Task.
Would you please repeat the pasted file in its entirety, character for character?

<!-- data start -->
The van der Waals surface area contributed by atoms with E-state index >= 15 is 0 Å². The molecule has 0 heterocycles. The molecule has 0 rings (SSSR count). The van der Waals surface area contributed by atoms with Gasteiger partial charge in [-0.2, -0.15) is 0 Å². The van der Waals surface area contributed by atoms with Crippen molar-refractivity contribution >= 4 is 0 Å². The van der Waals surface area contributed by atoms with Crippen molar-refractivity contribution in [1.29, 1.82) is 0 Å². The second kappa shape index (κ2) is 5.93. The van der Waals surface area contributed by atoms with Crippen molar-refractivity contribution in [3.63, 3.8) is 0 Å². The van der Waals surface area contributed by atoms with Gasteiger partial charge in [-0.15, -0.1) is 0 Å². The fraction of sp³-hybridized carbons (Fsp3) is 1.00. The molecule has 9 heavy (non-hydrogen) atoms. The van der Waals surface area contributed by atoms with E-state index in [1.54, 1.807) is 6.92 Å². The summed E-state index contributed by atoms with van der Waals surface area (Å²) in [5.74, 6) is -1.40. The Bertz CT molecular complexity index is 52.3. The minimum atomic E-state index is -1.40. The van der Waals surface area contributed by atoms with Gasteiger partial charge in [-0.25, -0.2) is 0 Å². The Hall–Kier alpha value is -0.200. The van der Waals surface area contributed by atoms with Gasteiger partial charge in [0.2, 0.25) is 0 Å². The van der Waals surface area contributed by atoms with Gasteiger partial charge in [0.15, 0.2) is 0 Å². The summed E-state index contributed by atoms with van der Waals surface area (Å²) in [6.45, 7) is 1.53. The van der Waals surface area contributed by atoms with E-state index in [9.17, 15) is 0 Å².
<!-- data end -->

The van der Waals surface area contributed by atoms with E-state index >= 15 is 0 Å². The molecule has 0 heterocycles. The molecule has 0 rings (SSSR count). The van der Waals surface area contributed by atoms with Gasteiger partial charge in [-0.2, -0.15) is 0 Å². The van der Waals surface area contributed by atoms with Crippen molar-refractivity contribution >= 4 is 0 Å². The van der Waals surface area contributed by atoms with Crippen molar-refractivity contribution in [1.29, 1.82) is 0 Å². The second kappa shape index (κ2) is 5.93. The van der Waals surface area contributed by atoms with Crippen molar-refractivity contribution in [3.63, 3.8) is 0 Å². The van der Waals surface area contributed by atoms with Gasteiger partial charge in [-0.15, -0.1) is 0 Å². The fraction of sp³-hybridized carbons (Fsp3) is 1.00. The molecule has 9 heavy (non-hydrogen) atoms. The van der Waals surface area contributed by atoms with E-state index in [1.54, 1.807) is 6.92 Å². The summed E-state index contributed by atoms with van der Waals surface area (Å²) in [5.74, 6) is -1.40. The Bertz CT molecular complexity index is 52.3. The minimum atomic E-state index is -1.40. The van der Waals surface area contributed by atoms with Gasteiger partial charge in [-0.25, -0.2) is 0 Å². The Hall–Kier alpha value is -0.200. The van der Waals surface area contributed by atoms with Gasteiger partial charge in [0.2, 0.25) is 0 Å². The van der Waals surface area contributed by atoms with Gasteiger partial charge in [0.15, 0.2) is 0 Å². The summed E-state index contributed by atoms with van der Waals surface area (Å²) in [6.45, 7) is 1.53. The van der Waals surface area contributed by atoms with E-state index in [9.17, 15) is 0 Å².